What is the recommended programming language one should learn, when learning electronics?

Discussion in 'Programmer's Corner' started by iv0live, Apr 25, 2015.

  1. iv0live

    Thread Starter New Member

    Feb 1, 2015
    4
    2
    I mean as additional knowledge that can be useful in the long term.
    Also please give some clarification as to why choose one over another.
     
  2. Papabravo

    Expert

    Feb 24, 2006
    10,148
    1,791
    I don't think there is a recommended language. IMHO you should learn every language that you can find information about. Haw can it hurt you to be multi-lingual?
     
    cmartinez likes this.
  3. djsfantasi

    AAC Fanatic!

    Apr 11, 2010
    2,810
    834
    Start with one that suits the problem at hand. Then, after you've had success in that one, learn a second.

    From that point on, learning new languages get easier. For often, it's not the language that you will learn, but the algorithms to solve a problem. Those algorithms or programming techniques are almost universal.

    Don't have a problem at hand? What are you looking to program? Learn the language of that device, be it PIC, 8051, Pi, Arduino and it's variants... Then the next and so on.
     
  4. joeyd999

    AAC Fanatic!

    Jun 6, 2011
    2,689
    2,750
    Many will disagree with me: If you are going to program microcontrollers, learn .asm first (for a MCU of your choice). You can always learn C later, but at least then you'll have an understanding of what goes on on the inside.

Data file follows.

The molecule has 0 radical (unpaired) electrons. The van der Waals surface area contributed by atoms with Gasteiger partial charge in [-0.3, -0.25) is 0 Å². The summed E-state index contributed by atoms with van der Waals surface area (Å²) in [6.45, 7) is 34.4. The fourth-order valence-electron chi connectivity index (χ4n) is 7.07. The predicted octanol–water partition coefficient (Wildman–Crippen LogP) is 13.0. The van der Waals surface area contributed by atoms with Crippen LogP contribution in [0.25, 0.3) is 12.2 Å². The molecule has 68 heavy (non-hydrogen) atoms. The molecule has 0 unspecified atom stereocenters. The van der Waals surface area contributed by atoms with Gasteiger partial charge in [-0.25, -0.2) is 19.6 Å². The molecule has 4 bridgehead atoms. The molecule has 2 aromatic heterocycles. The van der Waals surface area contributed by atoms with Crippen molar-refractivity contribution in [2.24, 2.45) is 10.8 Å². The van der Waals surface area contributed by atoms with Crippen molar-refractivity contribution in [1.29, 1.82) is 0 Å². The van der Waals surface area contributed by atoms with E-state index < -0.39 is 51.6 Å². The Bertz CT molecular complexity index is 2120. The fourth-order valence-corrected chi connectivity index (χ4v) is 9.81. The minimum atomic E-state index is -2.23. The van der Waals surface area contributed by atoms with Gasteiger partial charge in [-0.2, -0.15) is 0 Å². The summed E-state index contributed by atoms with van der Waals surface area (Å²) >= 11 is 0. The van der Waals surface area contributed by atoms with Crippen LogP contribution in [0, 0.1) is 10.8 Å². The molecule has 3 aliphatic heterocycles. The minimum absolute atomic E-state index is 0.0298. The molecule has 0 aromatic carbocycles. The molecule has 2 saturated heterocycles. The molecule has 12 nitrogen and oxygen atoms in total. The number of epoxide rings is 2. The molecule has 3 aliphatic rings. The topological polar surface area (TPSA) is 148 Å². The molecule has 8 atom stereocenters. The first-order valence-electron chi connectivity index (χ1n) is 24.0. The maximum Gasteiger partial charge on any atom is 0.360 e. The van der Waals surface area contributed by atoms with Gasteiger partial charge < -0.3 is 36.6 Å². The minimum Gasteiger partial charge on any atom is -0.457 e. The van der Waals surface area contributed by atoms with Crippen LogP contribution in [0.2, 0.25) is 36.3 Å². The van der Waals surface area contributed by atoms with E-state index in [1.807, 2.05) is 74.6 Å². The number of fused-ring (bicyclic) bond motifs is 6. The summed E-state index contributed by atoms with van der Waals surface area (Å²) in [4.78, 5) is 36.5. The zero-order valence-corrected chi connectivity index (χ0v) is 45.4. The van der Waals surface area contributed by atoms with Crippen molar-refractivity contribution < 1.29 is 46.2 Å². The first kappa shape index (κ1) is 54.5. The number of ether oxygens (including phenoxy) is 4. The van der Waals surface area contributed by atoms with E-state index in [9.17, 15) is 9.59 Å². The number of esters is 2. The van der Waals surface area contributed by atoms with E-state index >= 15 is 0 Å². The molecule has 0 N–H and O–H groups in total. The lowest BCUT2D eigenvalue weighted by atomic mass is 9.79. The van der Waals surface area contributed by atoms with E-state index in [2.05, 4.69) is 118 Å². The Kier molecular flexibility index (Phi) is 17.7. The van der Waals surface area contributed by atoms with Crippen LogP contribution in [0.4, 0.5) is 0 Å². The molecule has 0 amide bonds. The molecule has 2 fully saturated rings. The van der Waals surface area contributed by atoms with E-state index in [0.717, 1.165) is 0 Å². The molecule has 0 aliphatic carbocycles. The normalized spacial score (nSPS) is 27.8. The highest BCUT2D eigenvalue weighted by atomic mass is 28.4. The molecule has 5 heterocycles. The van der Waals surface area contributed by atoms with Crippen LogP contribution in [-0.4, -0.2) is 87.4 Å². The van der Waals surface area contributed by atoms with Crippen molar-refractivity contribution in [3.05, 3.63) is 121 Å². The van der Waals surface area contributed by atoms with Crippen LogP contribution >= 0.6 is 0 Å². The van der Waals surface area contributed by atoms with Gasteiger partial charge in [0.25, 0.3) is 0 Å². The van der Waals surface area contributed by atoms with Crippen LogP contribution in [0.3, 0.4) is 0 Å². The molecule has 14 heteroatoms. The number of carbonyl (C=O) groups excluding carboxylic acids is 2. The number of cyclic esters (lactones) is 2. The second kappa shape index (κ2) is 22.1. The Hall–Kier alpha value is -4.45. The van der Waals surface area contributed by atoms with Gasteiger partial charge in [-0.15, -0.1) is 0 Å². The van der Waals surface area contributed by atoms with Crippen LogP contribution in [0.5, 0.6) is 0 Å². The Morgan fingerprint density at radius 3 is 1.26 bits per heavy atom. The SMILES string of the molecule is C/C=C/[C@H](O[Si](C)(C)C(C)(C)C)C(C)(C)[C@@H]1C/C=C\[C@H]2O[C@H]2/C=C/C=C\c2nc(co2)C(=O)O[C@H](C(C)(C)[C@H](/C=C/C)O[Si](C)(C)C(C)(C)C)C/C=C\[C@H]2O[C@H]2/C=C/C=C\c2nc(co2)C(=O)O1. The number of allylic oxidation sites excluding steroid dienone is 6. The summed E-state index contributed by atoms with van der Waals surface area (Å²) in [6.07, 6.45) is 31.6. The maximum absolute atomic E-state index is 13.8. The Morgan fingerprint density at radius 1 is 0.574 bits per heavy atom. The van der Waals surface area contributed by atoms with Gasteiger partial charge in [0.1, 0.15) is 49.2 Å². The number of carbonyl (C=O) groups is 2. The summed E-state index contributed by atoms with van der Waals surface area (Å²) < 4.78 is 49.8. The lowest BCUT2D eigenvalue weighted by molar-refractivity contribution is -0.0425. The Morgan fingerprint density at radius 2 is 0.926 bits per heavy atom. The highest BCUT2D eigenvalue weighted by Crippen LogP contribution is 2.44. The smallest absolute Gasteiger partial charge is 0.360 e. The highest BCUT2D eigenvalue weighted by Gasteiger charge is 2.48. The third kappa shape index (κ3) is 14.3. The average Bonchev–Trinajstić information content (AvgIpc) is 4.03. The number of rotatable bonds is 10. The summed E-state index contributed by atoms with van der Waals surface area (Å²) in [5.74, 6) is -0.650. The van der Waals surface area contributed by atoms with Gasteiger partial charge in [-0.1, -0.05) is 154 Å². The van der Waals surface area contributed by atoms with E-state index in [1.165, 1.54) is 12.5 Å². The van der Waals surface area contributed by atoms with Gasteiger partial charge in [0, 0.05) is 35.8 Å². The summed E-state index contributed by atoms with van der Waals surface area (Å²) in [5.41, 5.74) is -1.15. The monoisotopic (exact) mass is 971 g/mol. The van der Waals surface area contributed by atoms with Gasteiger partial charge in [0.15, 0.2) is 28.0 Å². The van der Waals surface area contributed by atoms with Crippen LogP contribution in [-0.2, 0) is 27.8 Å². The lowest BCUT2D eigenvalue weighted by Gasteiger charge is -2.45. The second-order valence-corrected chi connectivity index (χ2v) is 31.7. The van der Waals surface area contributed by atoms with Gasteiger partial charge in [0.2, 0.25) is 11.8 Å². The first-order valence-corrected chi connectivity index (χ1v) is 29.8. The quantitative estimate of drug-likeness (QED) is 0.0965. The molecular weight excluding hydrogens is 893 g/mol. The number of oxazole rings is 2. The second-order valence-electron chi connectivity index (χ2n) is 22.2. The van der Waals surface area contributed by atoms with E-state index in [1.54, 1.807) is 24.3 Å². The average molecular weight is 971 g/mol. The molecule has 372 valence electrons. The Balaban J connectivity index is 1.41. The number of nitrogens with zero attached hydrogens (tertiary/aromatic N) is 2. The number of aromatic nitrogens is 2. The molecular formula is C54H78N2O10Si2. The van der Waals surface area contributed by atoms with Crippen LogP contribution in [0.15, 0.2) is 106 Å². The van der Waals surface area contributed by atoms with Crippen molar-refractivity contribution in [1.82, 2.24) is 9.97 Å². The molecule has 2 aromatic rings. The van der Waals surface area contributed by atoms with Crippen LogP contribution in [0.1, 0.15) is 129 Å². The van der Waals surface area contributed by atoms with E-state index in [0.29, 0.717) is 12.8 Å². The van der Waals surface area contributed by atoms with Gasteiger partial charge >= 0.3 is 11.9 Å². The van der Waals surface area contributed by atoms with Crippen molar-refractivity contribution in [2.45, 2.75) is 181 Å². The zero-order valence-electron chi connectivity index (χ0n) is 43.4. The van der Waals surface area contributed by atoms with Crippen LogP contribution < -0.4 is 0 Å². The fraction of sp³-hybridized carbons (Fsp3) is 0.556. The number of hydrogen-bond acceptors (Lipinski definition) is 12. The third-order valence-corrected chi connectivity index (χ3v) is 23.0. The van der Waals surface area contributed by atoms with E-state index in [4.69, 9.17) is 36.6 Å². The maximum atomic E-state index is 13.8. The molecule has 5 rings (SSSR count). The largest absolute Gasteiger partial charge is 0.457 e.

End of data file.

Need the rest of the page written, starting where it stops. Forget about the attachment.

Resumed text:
5. Papabravo

    Expert

    Feb 24, 2006
    10,148
    1,791
    No argument from me on that score. My first assembly language was for a piece of BIG iron*.

    *Edit -- FAP (FORTRAN Assembly Program) for IBM 7090
     
    Last edited: May 10, 2015
    Eric007 likes this.
  6. djsfantasi

    AAC Fanatic!

    Apr 11, 2010
    2,810
    834
    I don't think the order is important. As a matter of fact, I think ASM is easier to learn as a later language. My sequence was Fortran, LISP, Basic, Pascal, Algol, COBOL, ASM, Perl, Java, C. (To the best of my memory, which means no guarantees )

    As I mentioned above, a good foundation in programming algorithms is important. Having that before programming in ASM made it easier.

    Don't get me wrong! I believe ASM should be in every programmer's toolbox.
     
  7. WBahn

    Moderator

    Mar 31, 2012
    17,757
    4,800
    Depends on what you are going to do. If you are going to be programming FPGAs and the like, I'd recommend either VHDL or Verilog. If you are going to be programming small microcontrollers, I'd recommend assembly following by C. If you are going to be programming larger embedded systems having operating systems, I'd probably recommend C plus a good understanding of Linux (which is probably the O/S being used). If you are working at a higher level and your programs are supporting your electronics work (as opposed to be a part of the system itself), the Matlab is likely one useful candidate as well as just getting good at using spreadsheets.